In stating, "There is no gay gene", you commit the offense that many journalists do when quoting scientific study results: you cherry-picked the sensational sentence, which misrepresents the entire paper.

The second paper you use as a source simply summarizes the original paper, which states,

Same-sex sexual behavior is influenced by not one or a few genes but many. Overlap with genetic influences on other traits provides insights into the underlying biology of same-sex sexual behavior, and analysis of different aspects of sexual preference underscore its complexity and call into question the validity of bipolar continuum measures such as the Kinsey scale.

People cherry pick for several reasons, some innocent, some less so. In 1999, Gur et al published a study on white and gray matter distribution in men vs. women doing certain tasks, revealing a difference. The result: headlines shouting that men really were different than women, and that men had more of the matter associated with logical processing than women. This was a complete misrepresentation of the findings, ignoring that this only pertained to brain usage during certain tasks. Some people used this oversimplification to support their bias that men were smarter than women.

Interpreting scientific articles is sometimes very complicated. Any attempt to boil it down to one take away - other than "it's complicated" - is usually wrong.

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    $\begingroup$ I read most of the article. Yes it’s more complicated than just saying “there is no gay gene” but when you are done reading; to sum it up; yes, sexuality cannot be determined by one singular genetic component. $\endgroup$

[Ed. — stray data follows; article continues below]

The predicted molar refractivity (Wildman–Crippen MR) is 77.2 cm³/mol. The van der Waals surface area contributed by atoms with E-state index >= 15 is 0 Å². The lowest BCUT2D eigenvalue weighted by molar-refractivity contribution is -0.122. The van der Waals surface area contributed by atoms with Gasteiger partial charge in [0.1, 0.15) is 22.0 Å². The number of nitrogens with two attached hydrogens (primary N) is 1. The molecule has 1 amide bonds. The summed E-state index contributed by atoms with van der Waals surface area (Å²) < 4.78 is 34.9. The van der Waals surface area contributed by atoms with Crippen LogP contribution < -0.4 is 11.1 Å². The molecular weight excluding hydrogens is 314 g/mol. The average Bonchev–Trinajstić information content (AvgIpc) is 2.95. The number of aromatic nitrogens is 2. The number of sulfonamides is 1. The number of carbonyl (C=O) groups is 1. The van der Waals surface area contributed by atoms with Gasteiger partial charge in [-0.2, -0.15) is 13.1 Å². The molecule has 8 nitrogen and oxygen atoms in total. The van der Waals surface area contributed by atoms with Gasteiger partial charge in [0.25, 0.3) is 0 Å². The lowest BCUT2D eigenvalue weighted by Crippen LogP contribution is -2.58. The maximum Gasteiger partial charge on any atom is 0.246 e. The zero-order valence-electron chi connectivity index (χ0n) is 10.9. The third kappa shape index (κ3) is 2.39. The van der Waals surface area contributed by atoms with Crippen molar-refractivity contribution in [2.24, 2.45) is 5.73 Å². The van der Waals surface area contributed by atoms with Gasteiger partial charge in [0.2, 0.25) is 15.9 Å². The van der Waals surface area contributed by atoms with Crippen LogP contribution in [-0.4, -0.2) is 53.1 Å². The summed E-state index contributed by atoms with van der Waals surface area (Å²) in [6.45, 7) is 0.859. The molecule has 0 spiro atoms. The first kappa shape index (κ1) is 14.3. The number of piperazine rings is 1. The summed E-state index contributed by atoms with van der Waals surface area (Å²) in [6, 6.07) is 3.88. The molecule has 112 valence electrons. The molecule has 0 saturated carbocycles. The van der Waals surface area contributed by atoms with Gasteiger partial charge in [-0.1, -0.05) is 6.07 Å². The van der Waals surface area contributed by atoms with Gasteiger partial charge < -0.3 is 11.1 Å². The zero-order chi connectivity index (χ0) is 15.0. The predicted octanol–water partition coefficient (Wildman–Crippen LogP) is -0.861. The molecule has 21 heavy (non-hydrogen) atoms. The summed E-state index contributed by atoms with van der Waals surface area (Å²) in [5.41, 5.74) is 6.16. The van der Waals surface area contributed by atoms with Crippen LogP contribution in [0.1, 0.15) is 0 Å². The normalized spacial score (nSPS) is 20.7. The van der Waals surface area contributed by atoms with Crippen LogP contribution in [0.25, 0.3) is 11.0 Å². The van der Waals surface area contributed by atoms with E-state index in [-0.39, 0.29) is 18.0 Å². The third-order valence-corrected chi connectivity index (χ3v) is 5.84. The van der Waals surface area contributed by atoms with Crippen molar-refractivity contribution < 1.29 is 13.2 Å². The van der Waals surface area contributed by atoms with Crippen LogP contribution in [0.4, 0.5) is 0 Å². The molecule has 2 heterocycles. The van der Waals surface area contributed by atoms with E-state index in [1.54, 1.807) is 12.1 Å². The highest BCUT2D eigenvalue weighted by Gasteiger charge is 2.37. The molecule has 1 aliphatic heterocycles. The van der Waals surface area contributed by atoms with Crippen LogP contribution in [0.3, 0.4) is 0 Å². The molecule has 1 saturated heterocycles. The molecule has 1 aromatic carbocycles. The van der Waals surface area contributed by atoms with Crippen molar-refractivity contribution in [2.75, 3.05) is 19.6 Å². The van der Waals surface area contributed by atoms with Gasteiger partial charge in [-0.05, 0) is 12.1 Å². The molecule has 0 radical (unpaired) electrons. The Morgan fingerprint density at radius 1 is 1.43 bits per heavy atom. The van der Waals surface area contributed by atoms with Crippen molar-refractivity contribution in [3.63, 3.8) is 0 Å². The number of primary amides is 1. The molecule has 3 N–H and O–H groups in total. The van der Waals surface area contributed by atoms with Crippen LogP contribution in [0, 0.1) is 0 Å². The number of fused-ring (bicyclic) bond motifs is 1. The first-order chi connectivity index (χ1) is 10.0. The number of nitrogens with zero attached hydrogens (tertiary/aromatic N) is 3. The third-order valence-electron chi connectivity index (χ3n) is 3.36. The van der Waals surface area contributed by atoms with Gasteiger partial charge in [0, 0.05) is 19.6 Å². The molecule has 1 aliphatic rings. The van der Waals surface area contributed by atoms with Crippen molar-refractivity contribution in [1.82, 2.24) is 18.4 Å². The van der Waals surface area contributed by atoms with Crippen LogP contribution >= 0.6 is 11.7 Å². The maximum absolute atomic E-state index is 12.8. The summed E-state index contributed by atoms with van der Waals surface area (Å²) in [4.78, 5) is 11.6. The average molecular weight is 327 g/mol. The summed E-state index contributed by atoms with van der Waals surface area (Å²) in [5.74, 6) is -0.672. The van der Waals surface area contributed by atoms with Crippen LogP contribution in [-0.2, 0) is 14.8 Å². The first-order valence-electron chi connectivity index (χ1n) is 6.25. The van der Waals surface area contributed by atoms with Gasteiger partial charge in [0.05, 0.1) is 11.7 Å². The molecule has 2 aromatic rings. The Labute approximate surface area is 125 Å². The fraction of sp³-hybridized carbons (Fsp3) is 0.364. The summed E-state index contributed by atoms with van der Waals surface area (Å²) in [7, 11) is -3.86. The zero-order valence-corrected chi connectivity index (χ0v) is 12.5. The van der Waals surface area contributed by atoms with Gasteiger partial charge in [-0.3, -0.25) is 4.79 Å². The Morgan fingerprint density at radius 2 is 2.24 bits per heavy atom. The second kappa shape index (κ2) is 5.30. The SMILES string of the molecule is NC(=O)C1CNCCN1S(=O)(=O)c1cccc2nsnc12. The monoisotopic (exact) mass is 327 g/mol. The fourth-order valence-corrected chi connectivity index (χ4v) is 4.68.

– Aaron
    Dec 11, 2021 at 22:39
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    $\begingroup$ @Aaron Of course the important context is that very, very little can be determined by one singular genetic component, beyond the molecular level. The examples that can are quite unusual and highly notable; that's what the authors are expressing: they have not been able to identify one of those notable, unusual exceptions. $\endgroup$
    – Bryan Krause
    Dec 11, 2021 at 23:55
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    $\begingroup$ @Aaron - It takes more than 100 genes to determine hair color. So, I would be correct in saying, "There is no single gene responsible for hair color." That is very different than saying/proclaiming, "There is no hair color gene!" $\endgroup$ Dec 12, 2021 at 0:28
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On the epigenetics of sexual preference, please see the following:

  1. Balthazart, J. (2020). Sexual partner preference in animals and humans. Neuroscience & Biobehavioral Reviews, 115, 34–47. https://doi.org/10.1016/j.neubiorev.2020.03.024

  2. Balter, M. (2015). Homosexuality may be caused by chemical modifications to DNA. Science. https://doi.org/10.1126/science.aad4686

  3. Wikimedia Foundation. (2021, November 2). Epigenetic theories of homosexuality. Wikipedia. Retrieved December 11, 2021, from https://en.wikipedia.org/wiki/Epigenetic_theories_of_homosexuality.

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  • $\begingroup$ First article is great. Thank you very much! $\endgroup$
    – Aaron
    Dec 12, 2021 at 0:46